Why Short Stories Make Great Movies

By October 24, 2016Blog, Featured

The Short Story Contest is now open for entries! Are you wondering why we’re holding a competition for short stories? This is ScreenCraft, after all.

We launched the Short Story Contest last year to celebrate the cinematic stories that can be told through short fiction.

Novels, being a longer form, have the freedom to encompass sprawling timelines, multiple narrative through-lines, and large casts of characters or multiple main characters. Short stories, on the other hand, are often focused on one major event or transformation for a single main character.

If you’re thinking that sounds a lot like a movie, you’re right! Often, short stories are easier to adapt than novels.

And some great, iconic movies have come straight from the pages of short stories and novellas. Take a look at these inspiring adaptations:

The Grey (2011)

the-grey

Based on the short story “Ghost Walker” by Ian MacKenzie Jeffers, who also co-wrote the screenplay with director Joe Carnahan. Critic Roger Ebert gave the film 3 and a half stars out of 4, and wrote that the unrelenting harshness of The Grey so affected him that he departed the screening of a different movie on the same day: “It was the first time I’ve ever walked out of a film because of the previous film.” That’s powerful storytelling. Also, this was one of the first films that ScreenCraft co-founder John Rhodes worked on!  Additionally, one of the film’s producers, Adi Shankar, is a ScreenCraft mentor for the Bootleg Universe short story and script contest!

The Curious Case of Benjamin Button (2008)

benjamin-button

Loosely based on the 1922 short story of the same name by F. Scott Fitzgerald, the film went on to receive thirteen Academy Award nominations, including Best Picture, Best Director for David Fincher, Best Actor for Brad Pitt and Best Supporting Actress for Taraji P. Henson. The screenplay was written by Eric Roth, with story credit also going to Robin Swicord.

Brokeback Mountain (2005)

brokeback

Adapted from Annie Proulx’s 1997 short story of the same name, the screenplay was written by Diana Ossana (a ScreenCraft Screenwriting Fellowship mentor!) and Larry McMurtry. The film was directed by Ang Lee and was nominated for eight Academy Awards, the most nominations that year. It won three Academy Awards, the Golden Lion at the Venice Film Festival, and Best Picture and Best Director at the British Academy Film Awards, among many more.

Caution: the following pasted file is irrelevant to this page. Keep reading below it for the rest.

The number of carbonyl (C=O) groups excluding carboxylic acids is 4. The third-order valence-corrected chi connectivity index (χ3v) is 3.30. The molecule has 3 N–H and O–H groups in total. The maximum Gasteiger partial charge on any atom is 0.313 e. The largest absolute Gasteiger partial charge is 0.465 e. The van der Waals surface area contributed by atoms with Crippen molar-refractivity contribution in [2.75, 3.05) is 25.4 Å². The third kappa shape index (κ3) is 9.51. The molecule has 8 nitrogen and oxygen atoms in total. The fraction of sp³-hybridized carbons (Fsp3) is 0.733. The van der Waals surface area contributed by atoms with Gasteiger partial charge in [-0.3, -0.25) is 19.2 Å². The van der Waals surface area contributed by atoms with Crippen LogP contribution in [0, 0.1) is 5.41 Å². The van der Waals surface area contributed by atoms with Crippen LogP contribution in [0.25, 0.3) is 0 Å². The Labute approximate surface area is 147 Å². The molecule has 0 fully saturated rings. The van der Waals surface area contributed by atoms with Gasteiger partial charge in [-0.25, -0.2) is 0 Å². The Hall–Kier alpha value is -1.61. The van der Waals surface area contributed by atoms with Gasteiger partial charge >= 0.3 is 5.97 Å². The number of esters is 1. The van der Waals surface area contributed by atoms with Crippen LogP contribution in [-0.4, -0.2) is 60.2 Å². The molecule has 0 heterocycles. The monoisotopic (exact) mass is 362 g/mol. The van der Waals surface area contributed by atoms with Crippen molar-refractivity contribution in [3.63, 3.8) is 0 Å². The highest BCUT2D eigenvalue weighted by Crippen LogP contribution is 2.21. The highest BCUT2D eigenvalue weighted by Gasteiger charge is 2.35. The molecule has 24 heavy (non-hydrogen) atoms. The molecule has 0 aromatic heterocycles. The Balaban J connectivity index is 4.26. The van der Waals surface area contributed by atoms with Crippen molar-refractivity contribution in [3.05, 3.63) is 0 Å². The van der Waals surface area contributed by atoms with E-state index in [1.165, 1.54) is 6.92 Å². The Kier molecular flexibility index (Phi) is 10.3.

Secretary (2002)

secretary

Long before Gone Girl, screenwriter Erin Cressida Wilson adapted this short story by Mary Gaitskill. The film was directed by Steven Shainberg and was nominated for a number of awards, winning several, including a Special Jury Prize at the Sundance Film Festival.

In the Bedroom (2001)

in-the-bedroom

Andre Dubus’s short story “Killings” is the source material for this movie, which was adapted by Robert Festinger and director Todd Field. It was the first official Sundance Film Festival film to get an Academy Award nomination for Best Picture, and also received nominations for acting and adapted screenplay.

Memento (2000)

memento

Based on the short story “Memento Mori” by Jonathan Nolan. The film was written and directed by Christopher Nolan, and it was praised by critics for its nonlinear narrative structure and motifs of memory, perception, grief, and self-deception. Interestingly, the short story and the screenplay were written simultaneously, with the development of each informing the other.

The Shawshank Redemption (1994)

shawshank

Adapted from the Stephen King novella “Rita Hayworth and Shawshank Redemption,” the adaptation was written and directed by Frank Darabont. Although the film was a box office disappointment, it received multiple award nominations (including seven Oscar nominations) and highly positive reviews from critics. It is now considered to be one of the greatest films of the 1990s, and in 2015 the United States Library of Congress selected the film for preservation in the National Film Registry, finding it “culturally, historically, or aesthetically significant”.

Total Recall (1990)

total-recall

Loosely based on the Philip K. Dick story “We Can Remember It for You Wholesale.” Dick was an industrious writer who penned a short story or novella every two weeks. His stories that have been adapted into film include Blade Runner (1982), Minority Report (2002), A Scanner Darkly (2006), and The Adjustment Bureau (2011).

The 1990 Total Recall film was written by Ronald Shusett, Dan O’Bannon, Jon Povill, and Gary Goldman, and directed by Paul Verhoeven.

Rear Window (1954)

rear-window

Based on Cornell Woolrich’s 1942 short story “It Had to Be Murder,” the film was written by John Michael Hayes and directed by Alfred Hitchcock. It is considered to be one of Hitchcock’s best. The film received four Academy Award nominations and was ranked No. 42 on AFI’s 100 Years…100 Movies list. In 1997, Rear Window was added to the United States National Film Registry in the Library of Congress as being “culturally, historically, or aesthetically significant”.

It’s a Wonderful Life (1946)

wonderful-life

Based on the short story “The Greatest Gift,” written by Philip Van Doren Stern in 1939. The film was directed by Frank Capra, from a screenplay by Frances Goodrich, Albert Hackett and Frank Capra. It is among the most popular in American cinema and has become traditional viewing during the Christmas season.


Short fiction has been the basis for feature films across genres and decades, and the Short Story Contest has proven to celebrate cinematic storytelling at its best. Read last year’s finalists and winning stories here.

Feeling inspired? Enter your short story today!

2016-screencraft-contest-shortstory-1024x512